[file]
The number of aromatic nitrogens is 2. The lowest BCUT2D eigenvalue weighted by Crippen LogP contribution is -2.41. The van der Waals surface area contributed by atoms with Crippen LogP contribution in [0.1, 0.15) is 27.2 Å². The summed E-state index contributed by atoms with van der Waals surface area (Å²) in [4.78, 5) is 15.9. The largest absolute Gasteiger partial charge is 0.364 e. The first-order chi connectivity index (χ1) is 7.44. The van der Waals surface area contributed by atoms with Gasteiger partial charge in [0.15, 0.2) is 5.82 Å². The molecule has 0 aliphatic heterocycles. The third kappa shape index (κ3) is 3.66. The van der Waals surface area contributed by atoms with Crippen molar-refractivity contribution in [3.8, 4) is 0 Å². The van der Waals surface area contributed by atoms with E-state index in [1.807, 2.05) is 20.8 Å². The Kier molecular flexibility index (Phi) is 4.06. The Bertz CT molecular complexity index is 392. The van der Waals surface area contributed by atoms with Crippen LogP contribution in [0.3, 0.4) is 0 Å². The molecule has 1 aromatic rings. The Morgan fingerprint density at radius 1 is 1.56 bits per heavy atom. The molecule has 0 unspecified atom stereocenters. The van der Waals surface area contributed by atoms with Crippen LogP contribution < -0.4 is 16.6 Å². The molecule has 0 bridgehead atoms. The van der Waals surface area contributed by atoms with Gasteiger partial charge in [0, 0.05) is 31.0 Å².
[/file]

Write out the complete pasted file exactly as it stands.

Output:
The number of aromatic nitrogens is 2. The lowest BCUT2D eigenvalue weighted by Crippen LogP contribution is -2.41. The van der Waals surface area contributed by atoms with Crippen LogP contribution in [0.1, 0.15) is 27.2 Å². The summed E-state index contributed by atoms with van der Waals surface area (Å²) in [4.78, 5) is 15.9. The largest absolute Gasteiger partial charge is 0.364 e. The first-order chi connectivity index (χ1) is 7.44. The van der Waals surface area contributed by atoms with Gasteiger partial charge in [0.15, 0.2) is 5.82 Å². The molecule has 0 aliphatic heterocycles. The third kappa shape index (κ3) is 3.66. The van der Waals surface area contributed by atoms with Crippen molar-refractivity contribution in [3.8, 4) is 0 Å². The van der Waals surface area contributed by atoms with E-state index in [1.807, 2.05) is 20.8 Å². The Kier molecular flexibility index (Phi) is 4.06. The Bertz CT molecular complexity index is 392. The van der Waals surface area contributed by atoms with Crippen LogP contribution in [0.3, 0.4) is 0 Å². The molecule has 1 aromatic rings. The Morgan fingerprint density at radius 1 is 1.56 bits per heavy atom. The molecule has 0 unspecified atom stereocenters. The van der Waals surface area contributed by atoms with Crippen LogP contribution < -0.4 is 16.6 Å². The molecule has 0 bridgehead atoms. The van der Waals surface area contributed by atoms with Gasteiger partial charge in [0, 0.05) is 31.0 Å².